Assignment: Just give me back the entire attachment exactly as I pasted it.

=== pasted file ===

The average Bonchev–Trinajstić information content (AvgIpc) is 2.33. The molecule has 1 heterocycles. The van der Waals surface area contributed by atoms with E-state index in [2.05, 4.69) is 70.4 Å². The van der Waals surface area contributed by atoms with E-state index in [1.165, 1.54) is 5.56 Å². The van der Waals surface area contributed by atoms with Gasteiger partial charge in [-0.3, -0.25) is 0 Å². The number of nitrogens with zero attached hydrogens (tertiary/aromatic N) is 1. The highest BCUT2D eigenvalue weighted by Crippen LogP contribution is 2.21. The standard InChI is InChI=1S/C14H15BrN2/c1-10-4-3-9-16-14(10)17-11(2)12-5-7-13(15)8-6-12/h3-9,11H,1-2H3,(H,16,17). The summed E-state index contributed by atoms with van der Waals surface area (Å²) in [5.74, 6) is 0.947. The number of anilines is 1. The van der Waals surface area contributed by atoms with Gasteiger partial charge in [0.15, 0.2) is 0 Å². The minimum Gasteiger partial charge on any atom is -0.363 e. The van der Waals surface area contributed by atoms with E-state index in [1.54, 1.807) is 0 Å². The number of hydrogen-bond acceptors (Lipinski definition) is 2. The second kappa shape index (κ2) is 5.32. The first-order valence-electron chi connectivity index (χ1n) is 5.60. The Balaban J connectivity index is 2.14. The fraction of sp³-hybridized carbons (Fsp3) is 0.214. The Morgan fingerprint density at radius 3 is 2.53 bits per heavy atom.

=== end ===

The average Bonchev–Trinajstić information content (AvgIpc) is 2.33. The molecule has 1 heterocycles. The van der Waals surface area contributed by atoms with E-state index in [2.05, 4.69) is 70.4 Å². The van der Waals surface area contributed by atoms with E-state index in [1.165, 1.54) is 5.56 Å². The van der Waals surface area contributed by atoms with Gasteiger partial charge in [-0.3, -0.25) is 0 Å². The number of nitrogens with zero attached hydrogens (tertiary/aromatic N) is 1. The highest BCUT2D eigenvalue weighted by Crippen LogP contribution is 2.21. The standard InChI is InChI=1S/C14H15BrN2/c1-10-4-3-9-16-14(10)17-11(2)12-5-7-13(15)8-6-12/h3-9,11H,1-2H3,(H,16,17). The summed E-state index contributed by atoms with van der Waals surface area (Å²) in [5.74, 6) is 0.947. The number of anilines is 1. The van der Waals surface area contributed by atoms with Gasteiger partial charge in [0.15, 0.2) is 0 Å². The minimum Gasteiger partial charge on any atom is -0.363 e. The van der Waals surface area contributed by atoms with E-state index in [1.54, 1.807) is 0 Å². The number of hydrogen-bond acceptors (Lipinski definition) is 2. The second kappa shape index (κ2) is 5.32. The first-order valence-electron chi connectivity index (χ1n) is 5.60. The Balaban J connectivity index is 2.14. The fraction of sp³-hybridized carbons (Fsp3) is 0.214. The Morgan fingerprint density at radius 3 is 2.53 bits per heavy atom.